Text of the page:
Millions of people today suffer from sinus infections or nasal congestion of some sort. The overuse of antibiotic and prescription drugs has led to many of them becoming increasingly resistant to the drugs, but there is help available through these unique methods of sinus irrigation.
These simple, natural (and inexpensive) techniques of the saline sinus flush originate from within the system of Yoga. Descriptive references of two sinus cleansing kriyas; Sutra Neti (an advanced nasal string cleansing technique) and Jala Neti are found in the Gherenda Samhita, a classic Yoga text dating from the late 1600s or early 1700s. Before this period of time yoga was an oral tradition, so it’s unknown just how old these techniques really are. Sutra Neti will not be dealt with in this article, instead alternative methods of Jala Neti will be discussed.
Modern Jala Neti is most commonly performed by using a neti pot; although syringes, bulbs or even “hydro-pulse” devices are sometimes used and may be effective.
Jala Neti, flushing the sinuses with liquid, is easy to do at home and elsewhere. Traditionally performed with only a cupped hand of salt water and a sniffing action, the technique has evolved for comfort and efficiency.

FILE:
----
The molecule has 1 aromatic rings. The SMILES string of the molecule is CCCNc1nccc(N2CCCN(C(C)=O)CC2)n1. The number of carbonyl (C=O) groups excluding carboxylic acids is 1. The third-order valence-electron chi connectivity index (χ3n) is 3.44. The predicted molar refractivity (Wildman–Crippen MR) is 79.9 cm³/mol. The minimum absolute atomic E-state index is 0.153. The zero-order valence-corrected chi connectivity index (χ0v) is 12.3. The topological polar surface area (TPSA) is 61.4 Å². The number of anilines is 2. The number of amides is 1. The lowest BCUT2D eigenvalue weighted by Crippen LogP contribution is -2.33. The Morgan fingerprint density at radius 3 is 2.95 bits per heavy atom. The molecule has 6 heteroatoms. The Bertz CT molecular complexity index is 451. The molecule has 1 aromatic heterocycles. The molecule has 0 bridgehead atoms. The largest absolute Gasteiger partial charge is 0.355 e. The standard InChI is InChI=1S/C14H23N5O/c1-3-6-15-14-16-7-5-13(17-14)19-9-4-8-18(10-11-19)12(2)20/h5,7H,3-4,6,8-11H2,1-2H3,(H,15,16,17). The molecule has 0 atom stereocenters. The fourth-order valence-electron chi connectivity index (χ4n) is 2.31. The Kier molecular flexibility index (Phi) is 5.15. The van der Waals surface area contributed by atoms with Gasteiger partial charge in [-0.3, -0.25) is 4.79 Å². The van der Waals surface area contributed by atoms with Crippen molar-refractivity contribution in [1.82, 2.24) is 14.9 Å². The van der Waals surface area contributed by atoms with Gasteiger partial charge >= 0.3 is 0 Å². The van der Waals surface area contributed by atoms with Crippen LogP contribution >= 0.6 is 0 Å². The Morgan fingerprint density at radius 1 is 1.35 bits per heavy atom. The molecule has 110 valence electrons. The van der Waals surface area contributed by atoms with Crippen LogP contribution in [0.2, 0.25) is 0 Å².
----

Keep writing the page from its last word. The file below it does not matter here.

How to properly do Jala Neti:
The ancient and traditional method of Jala Neti requires no cup, no pot, no catheter or any other fancy equipment. This can be done almost anywhere at almost any time without the need to be bringing anything with you. Your hand and some salt water is all that is required. It’s simple to do, and with this method the mechanical force generated by the gentle sucking action will likely lead to a more thorough cleansing of the nasal mucosa than the passive stream of water dispensed by a neti pot.
Directions for the traditional method: Simply mix up some saline solution by dissolving ½ teaspoon of sea salt or kosher salt into 250 ml of tap water (about one cup) which has been warmed to body temperature or slightly warmer, then pour the solution into your cupped hand until it’s full. Over a sink or basin, lower your nose into the water in your hand and suck it up and in, trying to pull as much of the liquid in as possible, letting it drain back out of your nostrils or out your mouth. If you swallow a bit of the salt water it’s okay, but not a great idea.
If you find it’s hard to do this with your hand then you can use a cup or bowl with good results. Place the salted water in a cup or bowl that’s big enough to get your nose into. Experiment to find the most comfortable size for you and then, as before, position yourself over a sink or basin, and adjust the bowl and the angle of your head until you manage to get your both your nostrils under water. You can plug one nostril with your fingers, and inhale with the other or do both simultaneously. The basic idea is to “snort” as much of the salt water solution up your nose as you can. You’ll know you’re doing it right when you taste the salt water at the back of your mouth. Then let go of your nostril and allow the water, mucous, dust and other debris drain out into the sink. If you’re doing one nostril at a time, change sides and repeat.